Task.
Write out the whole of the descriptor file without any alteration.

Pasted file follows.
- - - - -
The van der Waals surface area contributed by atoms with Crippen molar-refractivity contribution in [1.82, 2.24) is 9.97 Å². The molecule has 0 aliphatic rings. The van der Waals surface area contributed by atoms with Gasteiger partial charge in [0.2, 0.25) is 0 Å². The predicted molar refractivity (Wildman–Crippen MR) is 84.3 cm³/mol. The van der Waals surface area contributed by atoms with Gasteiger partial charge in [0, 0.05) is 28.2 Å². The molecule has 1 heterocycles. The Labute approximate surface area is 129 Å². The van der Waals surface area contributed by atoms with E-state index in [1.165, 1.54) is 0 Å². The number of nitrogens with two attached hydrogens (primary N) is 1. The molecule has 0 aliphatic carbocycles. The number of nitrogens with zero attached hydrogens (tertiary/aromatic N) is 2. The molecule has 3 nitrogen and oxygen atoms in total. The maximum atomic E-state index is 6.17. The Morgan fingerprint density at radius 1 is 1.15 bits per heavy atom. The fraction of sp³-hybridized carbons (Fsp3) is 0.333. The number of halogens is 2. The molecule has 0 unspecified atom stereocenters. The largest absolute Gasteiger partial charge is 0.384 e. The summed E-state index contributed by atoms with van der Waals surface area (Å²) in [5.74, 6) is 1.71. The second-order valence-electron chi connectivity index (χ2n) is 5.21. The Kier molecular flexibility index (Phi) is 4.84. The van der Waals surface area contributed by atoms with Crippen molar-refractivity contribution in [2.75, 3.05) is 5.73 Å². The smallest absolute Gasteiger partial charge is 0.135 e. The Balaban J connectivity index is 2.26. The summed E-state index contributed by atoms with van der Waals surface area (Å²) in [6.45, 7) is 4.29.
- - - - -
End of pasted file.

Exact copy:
The van der Waals surface area contributed by atoms with Crippen molar-refractivity contribution in [1.82, 2.24) is 9.97 Å². The molecule has 0 aliphatic rings. The van der Waals surface area contributed by atoms with Gasteiger partial charge in [0.2, 0.25) is 0 Å². The predicted molar refractivity (Wildman–Crippen MR) is 84.3 cm³/mol. The van der Waals surface area contributed by atoms with Gasteiger partial charge in [0, 0.05) is 28.2 Å². The molecule has 1 heterocycles. The Labute approximate surface area is 129 Å². The van der Waals surface area contributed by atoms with E-state index in [1.165, 1.54) is 0 Å². The number of nitrogens with two attached hydrogens (primary N) is 1. The molecule has 0 aliphatic carbocycles. The number of nitrogens with zero attached hydrogens (tertiary/aromatic N) is 2. The molecule has 3 nitrogen and oxygen atoms in total. The maximum atomic E-state index is 6.17. The Morgan fingerprint density at radius 1 is 1.15 bits per heavy atom. The fraction of sp³-hybridized carbons (Fsp3) is 0.333. The number of halogens is 2. The molecule has 0 unspecified atom stereocenters. The largest absolute Gasteiger partial charge is 0.384 e. The summed E-state index contributed by atoms with van der Waals surface area (Å²) in [5.74, 6) is 1.71. The second-order valence-electron chi connectivity index (χ2n) is 5.21. The Kier molecular flexibility index (Phi) is 4.84. The van der Waals surface area contributed by atoms with Crippen molar-refractivity contribution in [2.75, 3.05) is 5.73 Å². The smallest absolute Gasteiger partial charge is 0.135 e. The Balaban J connectivity index is 2.26. The summed E-state index contributed by atoms with van der Waals surface area (Å²) in [6.45, 7) is 4.29.